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April 3, 2020
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International News Opinion Romanian News Social

How severe is the demographic decline in the former communist states?

A recent article on the Balkan Insight is meant to trigger the alarm all over the Balkan area: the population living in the former communist states is dwindling year after year.

According to a study, from the European Union states Romania will lose 30% of its population by 2050, while Bulgaria will lose even more, 39%. Close to these states are Hungary, with a 20% projected loss, and Croatia, with 22%, while Poland and Czech Republic will lose only 15% and 3% respectively.

Can the Balkan states do anything to change this trend?

Unfortunately, even if these predictions are not confirmed by other studies regarding the exact figures, there is a certainty: the former communist states are in trouble and their population is declining. What can their leaders do in order to change this tendency?

The reasons for the demographic decline are multiple and complex. We can mention here some of them, such as:

  • the economic conditions across the former communist states; apart from Poland, which was recognized as having a developed economy, all the other ex-communist states are struggling to reach a certain degree of development. Romania, Hungary and Poland are the three EU member states who have a significant increase in their economic developing rhythm, with a GDP increasing rate of +5% in average, each year. Yet, apart from this, there are the social conditions, the degree of civilization and the cultural level which might contribute to keeping its own citizens in the country.
  • the family planning policies; all the countries have such a policy. Though, the former communist states cannot compare with the developed countries in terms of kids allotment sums. The Western countries noted that as well and they are trying to stop the immigration based on the single reason of having a child allotment – Austria, for example, imposed a policy where the foreign workers cannot be given kids allotment if their children live outside Austrian borders.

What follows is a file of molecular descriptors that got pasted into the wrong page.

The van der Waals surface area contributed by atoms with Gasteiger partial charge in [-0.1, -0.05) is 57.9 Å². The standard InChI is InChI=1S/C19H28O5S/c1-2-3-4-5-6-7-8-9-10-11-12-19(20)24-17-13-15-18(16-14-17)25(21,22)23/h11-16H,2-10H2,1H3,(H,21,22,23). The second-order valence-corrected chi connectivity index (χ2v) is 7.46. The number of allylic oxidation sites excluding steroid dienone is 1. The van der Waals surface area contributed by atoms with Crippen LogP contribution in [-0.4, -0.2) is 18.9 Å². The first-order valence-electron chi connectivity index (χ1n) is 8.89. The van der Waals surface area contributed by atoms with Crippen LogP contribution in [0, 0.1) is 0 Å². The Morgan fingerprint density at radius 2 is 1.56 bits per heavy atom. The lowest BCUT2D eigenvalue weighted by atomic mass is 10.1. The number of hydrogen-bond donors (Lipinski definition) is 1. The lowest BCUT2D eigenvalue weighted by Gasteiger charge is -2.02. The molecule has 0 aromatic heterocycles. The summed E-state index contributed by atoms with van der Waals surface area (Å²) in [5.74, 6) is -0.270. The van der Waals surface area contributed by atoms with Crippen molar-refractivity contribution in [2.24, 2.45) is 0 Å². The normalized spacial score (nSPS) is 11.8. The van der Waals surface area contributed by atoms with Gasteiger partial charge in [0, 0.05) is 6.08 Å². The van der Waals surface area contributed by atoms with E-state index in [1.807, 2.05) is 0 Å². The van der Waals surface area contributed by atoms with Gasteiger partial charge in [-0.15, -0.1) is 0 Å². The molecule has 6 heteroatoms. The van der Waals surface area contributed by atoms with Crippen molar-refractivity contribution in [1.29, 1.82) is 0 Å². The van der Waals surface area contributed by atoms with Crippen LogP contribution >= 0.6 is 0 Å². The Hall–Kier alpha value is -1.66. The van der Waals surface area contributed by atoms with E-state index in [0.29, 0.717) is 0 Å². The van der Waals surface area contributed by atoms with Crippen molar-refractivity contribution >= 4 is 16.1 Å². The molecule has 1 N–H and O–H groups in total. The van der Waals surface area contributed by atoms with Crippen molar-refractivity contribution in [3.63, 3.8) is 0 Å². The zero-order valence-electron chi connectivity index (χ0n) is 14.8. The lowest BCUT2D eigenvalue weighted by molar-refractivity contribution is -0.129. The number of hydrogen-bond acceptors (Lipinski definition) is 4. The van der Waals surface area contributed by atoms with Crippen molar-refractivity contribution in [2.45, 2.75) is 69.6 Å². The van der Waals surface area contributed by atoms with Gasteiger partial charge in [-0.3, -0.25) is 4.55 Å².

• the shift in focus for life goals of the potential young mothers; while up until recent decades the women were more focused on establishing a family and having kids, now they are more focused on having a career.

Can the former communist states change this trend? Poland has accommodated 1 million Ukrainian immigrants and thus they have solved a part of the workforce crisis. Romania needs in its turn 1 million workers from abroad, but this country barely accommodates 30.000 of immigrants each year. On top of that, some countries, including Hungary and Bulgaria, have manifested a certain degree of xenophobia regarding the immigrants and the population is not yet ready to accommodate them properly.

Our opinion: money isn’t everything when it comes to demographic decline. Most of the former communist states lose their youngsters because they are fed up with the system, with the political class, with the unfulfilled promises from their authorities. The new generations have access to social media platforms and they are connected with the way life is going on beyond their national borders. They know how it is like to work and live in Vienna, Berlin or Rome and they will leave their countries no matter how bigger the salary or how much is the kids allotment.

If the Balkan states want to keep their new generations, they have to change the mentality of the politicians altogether and they have to start creating an adequate social and cultural environment, such as one where you would be more likely to establish a family.

Apart from that, welcoming immigrants might be a solution, on a short term, to cover the missing labor force, but on a long term the states have to develop a strong, lasting and effective population grow policy.

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